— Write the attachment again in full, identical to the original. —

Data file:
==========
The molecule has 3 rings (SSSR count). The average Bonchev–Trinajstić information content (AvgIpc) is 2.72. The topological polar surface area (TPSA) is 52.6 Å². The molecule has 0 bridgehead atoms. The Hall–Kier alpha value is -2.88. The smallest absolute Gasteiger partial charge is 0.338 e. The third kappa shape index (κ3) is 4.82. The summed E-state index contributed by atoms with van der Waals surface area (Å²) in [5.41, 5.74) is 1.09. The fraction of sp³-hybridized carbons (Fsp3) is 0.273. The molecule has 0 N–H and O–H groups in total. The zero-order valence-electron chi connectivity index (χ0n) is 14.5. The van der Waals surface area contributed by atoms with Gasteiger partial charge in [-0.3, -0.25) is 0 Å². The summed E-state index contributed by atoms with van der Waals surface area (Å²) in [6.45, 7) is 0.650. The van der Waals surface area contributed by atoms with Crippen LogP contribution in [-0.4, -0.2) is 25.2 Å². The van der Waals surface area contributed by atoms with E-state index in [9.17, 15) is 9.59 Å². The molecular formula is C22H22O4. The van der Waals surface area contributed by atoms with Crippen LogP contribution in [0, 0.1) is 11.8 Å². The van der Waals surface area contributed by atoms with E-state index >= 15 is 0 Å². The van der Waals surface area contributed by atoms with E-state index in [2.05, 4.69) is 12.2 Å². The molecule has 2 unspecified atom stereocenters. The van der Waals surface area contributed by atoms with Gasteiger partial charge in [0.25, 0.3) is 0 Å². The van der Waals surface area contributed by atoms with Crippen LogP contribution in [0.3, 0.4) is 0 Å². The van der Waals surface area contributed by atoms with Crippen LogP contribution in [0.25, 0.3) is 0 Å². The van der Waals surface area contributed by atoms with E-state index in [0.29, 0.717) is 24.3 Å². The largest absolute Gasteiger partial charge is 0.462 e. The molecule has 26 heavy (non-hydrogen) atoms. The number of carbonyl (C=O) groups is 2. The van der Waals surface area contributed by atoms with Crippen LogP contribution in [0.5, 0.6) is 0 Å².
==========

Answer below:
The molecule has 3 rings (SSSR count). The average Bonchev–Trinajstić information content (AvgIpc) is 2.72. The topological polar surface area (TPSA) is 52.6 Å². The molecule has 0 bridgehead atoms. The Hall–Kier alpha value is -2.88. The smallest absolute Gasteiger partial charge is 0.338 e. The third kappa shape index (κ3) is 4.82. The summed E-state index contributed by atoms with van der Waals surface area (Å²) in [5.41, 5.74) is 1.09. The fraction of sp³-hybridized carbons (Fsp3) is 0.273. The molecule has 0 N–H and O–H groups in total. The zero-order valence-electron chi connectivity index (χ0n) is 14.5. The van der Waals surface area contributed by atoms with Gasteiger partial charge in [-0.3, -0.25) is 0 Å². The summed E-state index contributed by atoms with van der Waals surface area (Å²) in [6.45, 7) is 0.650. The van der Waals surface area contributed by atoms with Crippen LogP contribution in [-0.4, -0.2) is 25.2 Å². The van der Waals surface area contributed by atoms with E-state index in [9.17, 15) is 9.59 Å². The molecular formula is C22H22O4. The van der Waals surface area contributed by atoms with Crippen LogP contribution in [0, 0.1) is 11.8 Å². The van der Waals surface area contributed by atoms with E-state index >= 15 is 0 Å². The van der Waals surface area contributed by atoms with E-state index in [2.05, 4.69) is 12.2 Å². The molecule has 2 unspecified atom stereocenters. The van der Waals surface area contributed by atoms with Gasteiger partial charge in [0.25, 0.3) is 0 Å². The van der Waals surface area contributed by atoms with Crippen LogP contribution in [0.3, 0.4) is 0 Å². The van der Waals surface area contributed by atoms with Crippen LogP contribution in [0.25, 0.3) is 0 Å². The van der Waals surface area contributed by atoms with E-state index in [0.29, 0.717) is 24.3 Å². The largest absolute Gasteiger partial charge is 0.462 e. The molecule has 26 heavy (non-hydrogen) atoms. The number of carbonyl (C=O) groups is 2. The van der Waals surface area contributed by atoms with Crippen LogP contribution in [0.5, 0.6) is 0 Å².